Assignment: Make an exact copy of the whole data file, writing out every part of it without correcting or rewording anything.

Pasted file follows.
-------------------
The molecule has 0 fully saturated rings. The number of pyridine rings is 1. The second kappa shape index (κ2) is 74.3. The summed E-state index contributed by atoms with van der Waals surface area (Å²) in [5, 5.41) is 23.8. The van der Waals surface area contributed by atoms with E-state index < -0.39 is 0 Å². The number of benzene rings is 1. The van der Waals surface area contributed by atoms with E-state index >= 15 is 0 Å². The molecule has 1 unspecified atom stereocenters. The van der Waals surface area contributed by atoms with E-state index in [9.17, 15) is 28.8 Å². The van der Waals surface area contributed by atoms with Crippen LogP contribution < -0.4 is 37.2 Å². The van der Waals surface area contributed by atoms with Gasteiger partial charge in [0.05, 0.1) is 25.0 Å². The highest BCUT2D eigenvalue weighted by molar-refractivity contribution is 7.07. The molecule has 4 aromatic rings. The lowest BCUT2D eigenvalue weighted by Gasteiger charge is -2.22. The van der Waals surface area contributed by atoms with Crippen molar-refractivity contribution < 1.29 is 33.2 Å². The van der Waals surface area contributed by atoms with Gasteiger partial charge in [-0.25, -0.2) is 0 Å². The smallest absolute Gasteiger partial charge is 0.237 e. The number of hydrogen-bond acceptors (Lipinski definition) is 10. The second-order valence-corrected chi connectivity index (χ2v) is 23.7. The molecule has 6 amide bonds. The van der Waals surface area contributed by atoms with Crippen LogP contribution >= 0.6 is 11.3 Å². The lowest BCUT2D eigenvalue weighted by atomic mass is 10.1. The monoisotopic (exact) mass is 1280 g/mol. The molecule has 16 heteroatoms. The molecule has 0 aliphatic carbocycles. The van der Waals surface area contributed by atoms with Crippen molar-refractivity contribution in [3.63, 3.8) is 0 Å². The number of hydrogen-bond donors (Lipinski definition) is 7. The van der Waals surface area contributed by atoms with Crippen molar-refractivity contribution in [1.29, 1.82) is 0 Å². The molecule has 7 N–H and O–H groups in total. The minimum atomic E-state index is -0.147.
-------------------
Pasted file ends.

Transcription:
The molecule has 0 fully saturated rings. The number of pyridine rings is 1. The second kappa shape index (κ2) is 74.3. The summed E-state index contributed by atoms with van der Waals surface area (Å²) in [5, 5.41) is 23.8. The van der Waals surface area contributed by atoms with E-state index < -0.39 is 0 Å². The number of benzene rings is 1. The van der Waals surface area contributed by atoms with E-state index >= 15 is 0 Å². The molecule has 1 unspecified atom stereocenters. The van der Waals surface area contributed by atoms with E-state index in [9.17, 15) is 28.8 Å². The van der Waals surface area contributed by atoms with Crippen LogP contribution < -0.4 is 37.2 Å². The van der Waals surface area contributed by atoms with Gasteiger partial charge in [0.05, 0.1) is 25.0 Å². The highest BCUT2D eigenvalue weighted by molar-refractivity contribution is 7.07. The molecule has 4 aromatic rings. The lowest BCUT2D eigenvalue weighted by Gasteiger charge is -2.22. The van der Waals surface area contributed by atoms with Crippen molar-refractivity contribution < 1.29 is 33.2 Å². The van der Waals surface area contributed by atoms with Gasteiger partial charge in [-0.25, -0.2) is 0 Å². The smallest absolute Gasteiger partial charge is 0.237 e. The number of hydrogen-bond acceptors (Lipinski definition) is 10. The second-order valence-corrected chi connectivity index (χ2v) is 23.7. The molecule has 6 amide bonds. The van der Waals surface area contributed by atoms with Crippen LogP contribution >= 0.6 is 11.3 Å². The lowest BCUT2D eigenvalue weighted by atomic mass is 10.1. The monoisotopic (exact) mass is 1280 g/mol. The molecule has 16 heteroatoms. The molecule has 0 aliphatic carbocycles. The van der Waals surface area contributed by atoms with Crippen molar-refractivity contribution in [3.63, 3.8) is 0 Å². The number of hydrogen-bond donors (Lipinski definition) is 7. The van der Waals surface area contributed by atoms with Crippen molar-refractivity contribution in [1.29, 1.82) is 0 Å². The molecule has 7 N–H and O–H groups in total. The minimum atomic E-state index is -0.147.